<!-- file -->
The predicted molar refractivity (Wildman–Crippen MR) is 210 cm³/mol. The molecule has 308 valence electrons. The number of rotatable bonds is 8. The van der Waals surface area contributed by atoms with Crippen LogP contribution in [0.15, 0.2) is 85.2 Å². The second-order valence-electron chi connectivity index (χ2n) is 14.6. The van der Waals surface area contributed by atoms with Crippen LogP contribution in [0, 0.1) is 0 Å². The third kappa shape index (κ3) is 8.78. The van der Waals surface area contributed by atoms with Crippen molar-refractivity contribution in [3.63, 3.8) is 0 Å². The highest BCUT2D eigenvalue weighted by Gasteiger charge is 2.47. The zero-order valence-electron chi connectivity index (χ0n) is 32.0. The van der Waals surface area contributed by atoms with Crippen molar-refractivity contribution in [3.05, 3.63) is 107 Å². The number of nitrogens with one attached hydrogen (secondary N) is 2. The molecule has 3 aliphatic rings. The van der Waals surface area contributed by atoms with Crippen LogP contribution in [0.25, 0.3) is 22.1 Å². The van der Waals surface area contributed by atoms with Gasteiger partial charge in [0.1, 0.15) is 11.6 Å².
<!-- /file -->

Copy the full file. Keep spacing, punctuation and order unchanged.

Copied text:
The predicted molar refractivity (Wildman–Crippen MR) is 210 cm³/mol. The molecule has 308 valence electrons. The number of rotatable bonds is 8. The van der Waals surface area contributed by atoms with Crippen LogP contribution in [0.15, 0.2) is 85.2 Å². The second-order valence-electron chi connectivity index (χ2n) is 14.6. The van der Waals surface area contributed by atoms with Crippen LogP contribution in [0, 0.1) is 0 Å². The third kappa shape index (κ3) is 8.78. The van der Waals surface area contributed by atoms with Crippen molar-refractivity contribution in [3.63, 3.8) is 0 Å². The highest BCUT2D eigenvalue weighted by Gasteiger charge is 2.47. The zero-order valence-electron chi connectivity index (χ0n) is 32.0. The van der Waals surface area contributed by atoms with Crippen molar-refractivity contribution in [3.05, 3.63) is 107 Å². The number of nitrogens with one attached hydrogen (secondary N) is 2. The molecule has 3 aliphatic rings. The van der Waals surface area contributed by atoms with Crippen LogP contribution in [0.25, 0.3) is 22.1 Å². The van der Waals surface area contributed by atoms with Gasteiger partial charge in [0.1, 0.15) is 11.6 Å².